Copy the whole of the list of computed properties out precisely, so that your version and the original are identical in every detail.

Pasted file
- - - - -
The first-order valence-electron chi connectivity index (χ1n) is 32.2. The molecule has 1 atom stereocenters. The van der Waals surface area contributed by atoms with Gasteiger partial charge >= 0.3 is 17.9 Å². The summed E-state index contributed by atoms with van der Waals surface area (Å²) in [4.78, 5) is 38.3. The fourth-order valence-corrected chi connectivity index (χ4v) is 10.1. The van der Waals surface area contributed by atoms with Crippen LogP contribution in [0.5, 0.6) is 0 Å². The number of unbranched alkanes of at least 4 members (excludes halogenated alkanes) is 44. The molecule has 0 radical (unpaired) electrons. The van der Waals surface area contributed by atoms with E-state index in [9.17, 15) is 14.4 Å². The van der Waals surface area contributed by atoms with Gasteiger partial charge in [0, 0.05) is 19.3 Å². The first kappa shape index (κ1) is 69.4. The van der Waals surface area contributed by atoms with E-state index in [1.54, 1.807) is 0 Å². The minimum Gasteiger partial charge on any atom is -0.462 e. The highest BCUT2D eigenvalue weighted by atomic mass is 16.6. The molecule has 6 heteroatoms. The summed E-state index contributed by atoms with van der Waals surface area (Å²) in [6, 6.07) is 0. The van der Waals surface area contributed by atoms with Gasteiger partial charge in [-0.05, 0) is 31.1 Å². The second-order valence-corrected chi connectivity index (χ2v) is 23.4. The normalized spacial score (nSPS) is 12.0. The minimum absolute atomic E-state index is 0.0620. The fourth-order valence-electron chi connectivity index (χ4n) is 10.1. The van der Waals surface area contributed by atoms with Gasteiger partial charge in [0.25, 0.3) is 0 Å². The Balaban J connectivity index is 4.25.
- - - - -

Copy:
The first-order valence-electron chi connectivity index (χ1n) is 32.2. The molecule has 1 atom stereocenters. The van der Waals surface area contributed by atoms with Gasteiger partial charge >= 0.3 is 17.9 Å². The summed E-state index contributed by atoms with van der Waals surface area (Å²) in [4.78, 5) is 38.3. The fourth-order valence-corrected chi connectivity index (χ4v) is 10.1. The van der Waals surface area contributed by atoms with Crippen LogP contribution in [0.5, 0.6) is 0 Å². The number of unbranched alkanes of at least 4 members (excludes halogenated alkanes) is 44. The molecule has 0 radical (unpaired) electrons. The van der Waals surface area contributed by atoms with E-state index in [9.17, 15) is 14.4 Å². The van der Waals surface area contributed by atoms with Gasteiger partial charge in [0, 0.05) is 19.3 Å². The first kappa shape index (κ1) is 69.4. The van der Waals surface area contributed by atoms with E-state index in [1.54, 1.807) is 0 Å². The minimum Gasteiger partial charge on any atom is -0.462 e. The highest BCUT2D eigenvalue weighted by atomic mass is 16.6. The molecule has 6 heteroatoms. The summed E-state index contributed by atoms with van der Waals surface area (Å²) in [6, 6.07) is 0. The van der Waals surface area contributed by atoms with Gasteiger partial charge in [-0.05, 0) is 31.1 Å². The second-order valence-corrected chi connectivity index (χ2v) is 23.4. The normalized spacial score (nSPS) is 12.0. The minimum absolute atomic E-state index is 0.0620. The fourth-order valence-electron chi connectivity index (χ4n) is 10.1. The van der Waals surface area contributed by atoms with Gasteiger partial charge in [0.25, 0.3) is 0 Å². The Balaban J connectivity index is 4.25.